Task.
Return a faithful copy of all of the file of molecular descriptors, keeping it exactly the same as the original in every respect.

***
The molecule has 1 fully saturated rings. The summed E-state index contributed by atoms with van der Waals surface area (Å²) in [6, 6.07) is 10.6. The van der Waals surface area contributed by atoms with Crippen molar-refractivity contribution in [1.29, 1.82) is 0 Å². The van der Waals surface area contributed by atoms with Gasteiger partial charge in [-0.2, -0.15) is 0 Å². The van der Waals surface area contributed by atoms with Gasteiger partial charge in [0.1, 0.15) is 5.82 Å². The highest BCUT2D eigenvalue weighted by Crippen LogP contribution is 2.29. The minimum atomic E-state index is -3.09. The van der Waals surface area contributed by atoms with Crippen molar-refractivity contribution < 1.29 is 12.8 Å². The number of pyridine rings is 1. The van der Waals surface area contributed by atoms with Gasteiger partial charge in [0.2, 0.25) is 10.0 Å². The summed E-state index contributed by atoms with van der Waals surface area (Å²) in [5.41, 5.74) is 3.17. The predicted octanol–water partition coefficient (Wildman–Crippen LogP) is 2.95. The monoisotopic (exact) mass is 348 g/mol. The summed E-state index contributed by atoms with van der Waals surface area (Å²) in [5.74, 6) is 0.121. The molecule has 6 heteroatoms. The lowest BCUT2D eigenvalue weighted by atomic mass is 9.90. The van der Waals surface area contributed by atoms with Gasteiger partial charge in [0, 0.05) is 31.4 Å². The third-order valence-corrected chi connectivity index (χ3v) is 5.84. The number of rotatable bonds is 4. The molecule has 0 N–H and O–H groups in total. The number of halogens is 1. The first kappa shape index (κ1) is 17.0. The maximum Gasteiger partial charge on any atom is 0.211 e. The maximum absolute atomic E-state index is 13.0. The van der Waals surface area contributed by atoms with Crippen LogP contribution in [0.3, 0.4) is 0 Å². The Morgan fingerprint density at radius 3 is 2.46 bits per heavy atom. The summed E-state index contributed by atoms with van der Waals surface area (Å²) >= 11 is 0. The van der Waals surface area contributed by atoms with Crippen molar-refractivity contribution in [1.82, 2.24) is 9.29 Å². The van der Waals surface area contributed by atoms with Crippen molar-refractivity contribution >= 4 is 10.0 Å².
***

The molecule has 1 fully saturated rings. The summed E-state index contributed by atoms with van der Waals surface area (Å²) in [6, 6.07) is 10.6. The van der Waals surface area contributed by atoms with Crippen molar-refractivity contribution in [1.29, 1.82) is 0 Å². The van der Waals surface area contributed by atoms with Gasteiger partial charge in [-0.2, -0.15) is 0 Å². The van der Waals surface area contributed by atoms with Gasteiger partial charge in [0.1, 0.15) is 5.82 Å². The highest BCUT2D eigenvalue weighted by Crippen LogP contribution is 2.29. The minimum atomic E-state index is -3.09. The van der Waals surface area contributed by atoms with Crippen molar-refractivity contribution < 1.29 is 12.8 Å². The number of pyridine rings is 1. The van der Waals surface area contributed by atoms with Gasteiger partial charge in [0.2, 0.25) is 10.0 Å². The summed E-state index contributed by atoms with van der Waals surface area (Å²) in [5.41, 5.74) is 3.17. The predicted octanol–water partition coefficient (Wildman–Crippen LogP) is 2.95. The monoisotopic (exact) mass is 348 g/mol. The summed E-state index contributed by atoms with van der Waals surface area (Å²) in [5.74, 6) is 0.121. The molecule has 6 heteroatoms. The lowest BCUT2D eigenvalue weighted by atomic mass is 9.90. The van der Waals surface area contributed by atoms with Gasteiger partial charge in [0, 0.05) is 31.4 Å². The third-order valence-corrected chi connectivity index (χ3v) is 5.84. The number of rotatable bonds is 4. The molecule has 0 N–H and O–H groups in total. The number of halogens is 1. The first kappa shape index (κ1) is 17.0. The maximum Gasteiger partial charge on any atom is 0.211 e. The maximum absolute atomic E-state index is 13.0. The van der Waals surface area contributed by atoms with Crippen LogP contribution in [0.3, 0.4) is 0 Å². The Morgan fingerprint density at radius 3 is 2.46 bits per heavy atom. The summed E-state index contributed by atoms with van der Waals surface area (Å²) >= 11 is 0. The van der Waals surface area contributed by atoms with Crippen molar-refractivity contribution in [1.82, 2.24) is 9.29 Å². The van der Waals surface area contributed by atoms with Crippen molar-refractivity contribution >= 4 is 10.0 Å².